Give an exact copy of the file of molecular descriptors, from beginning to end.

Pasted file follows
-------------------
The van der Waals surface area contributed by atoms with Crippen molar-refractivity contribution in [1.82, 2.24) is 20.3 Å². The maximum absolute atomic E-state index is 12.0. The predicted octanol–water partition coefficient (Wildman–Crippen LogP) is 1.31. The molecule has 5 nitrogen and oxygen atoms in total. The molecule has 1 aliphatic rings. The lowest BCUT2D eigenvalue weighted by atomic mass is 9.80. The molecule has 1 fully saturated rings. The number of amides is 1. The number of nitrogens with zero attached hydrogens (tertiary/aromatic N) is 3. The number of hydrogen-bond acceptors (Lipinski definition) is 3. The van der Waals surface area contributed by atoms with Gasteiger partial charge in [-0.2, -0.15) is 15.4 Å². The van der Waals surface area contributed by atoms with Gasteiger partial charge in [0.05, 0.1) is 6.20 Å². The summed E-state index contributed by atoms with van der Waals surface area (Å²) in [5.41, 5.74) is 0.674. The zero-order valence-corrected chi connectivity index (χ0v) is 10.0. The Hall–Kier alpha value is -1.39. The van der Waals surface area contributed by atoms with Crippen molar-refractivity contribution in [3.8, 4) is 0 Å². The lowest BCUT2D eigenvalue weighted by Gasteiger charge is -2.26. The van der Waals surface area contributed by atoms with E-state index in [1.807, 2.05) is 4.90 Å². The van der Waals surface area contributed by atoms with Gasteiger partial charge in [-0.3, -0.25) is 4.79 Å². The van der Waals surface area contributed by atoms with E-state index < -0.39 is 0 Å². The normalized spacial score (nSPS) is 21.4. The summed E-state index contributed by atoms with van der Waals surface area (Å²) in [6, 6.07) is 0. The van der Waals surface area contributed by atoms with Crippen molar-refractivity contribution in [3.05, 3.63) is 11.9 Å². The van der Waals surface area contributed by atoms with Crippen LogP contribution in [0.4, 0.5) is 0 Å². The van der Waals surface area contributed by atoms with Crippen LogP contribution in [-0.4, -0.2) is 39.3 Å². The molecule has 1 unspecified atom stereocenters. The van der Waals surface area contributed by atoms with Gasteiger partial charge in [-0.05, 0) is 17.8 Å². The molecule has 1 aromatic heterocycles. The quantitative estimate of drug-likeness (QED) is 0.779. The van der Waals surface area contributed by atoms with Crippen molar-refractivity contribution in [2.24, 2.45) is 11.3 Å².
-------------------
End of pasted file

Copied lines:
The van der Waals surface area contributed by atoms with Crippen molar-refractivity contribution in [1.82, 2.24) is 20.3 Å². The maximum absolute atomic E-state index is 12.0. The predicted octanol–water partition coefficient (Wildman–Crippen LogP) is 1.31. The molecule has 5 nitrogen and oxygen atoms in total. The molecule has 1 aliphatic rings. The lowest BCUT2D eigenvalue weighted by atomic mass is 9.80. The molecule has 1 fully saturated rings. The number of amides is 1. The number of nitrogens with zero attached hydrogens (tertiary/aromatic N) is 3. The number of hydrogen-bond acceptors (Lipinski definition) is 3. The van der Waals surface area contributed by atoms with Gasteiger partial charge in [-0.2, -0.15) is 15.4 Å². The van der Waals surface area contributed by atoms with Gasteiger partial charge in [0.05, 0.1) is 6.20 Å². The summed E-state index contributed by atoms with van der Waals surface area (Å²) in [5.41, 5.74) is 0.674. The zero-order valence-corrected chi connectivity index (χ0v) is 10.0. The Hall–Kier alpha value is -1.39. The van der Waals surface area contributed by atoms with Crippen molar-refractivity contribution in [3.8, 4) is 0 Å². The lowest BCUT2D eigenvalue weighted by Gasteiger charge is -2.26. The van der Waals surface area contributed by atoms with E-state index in [1.807, 2.05) is 4.90 Å². The van der Waals surface area contributed by atoms with Gasteiger partial charge in [-0.3, -0.25) is 4.79 Å². The van der Waals surface area contributed by atoms with E-state index < -0.39 is 0 Å². The normalized spacial score (nSPS) is 21.4. The summed E-state index contributed by atoms with van der Waals surface area (Å²) in [6, 6.07) is 0. The van der Waals surface area contributed by atoms with Crippen molar-refractivity contribution in [3.05, 3.63) is 11.9 Å². The van der Waals surface area contributed by atoms with Crippen LogP contribution in [0.4, 0.5) is 0 Å². The van der Waals surface area contributed by atoms with Crippen LogP contribution in [-0.4, -0.2) is 39.3 Å². The molecule has 1 unspecified atom stereocenters. The van der Waals surface area contributed by atoms with Gasteiger partial charge in [-0.05, 0) is 17.8 Å². The molecule has 1 aromatic heterocycles. The quantitative estimate of drug-likeness (QED) is 0.779. The van der Waals surface area contributed by atoms with Crippen molar-refractivity contribution in [2.24, 2.45) is 11.3 Å².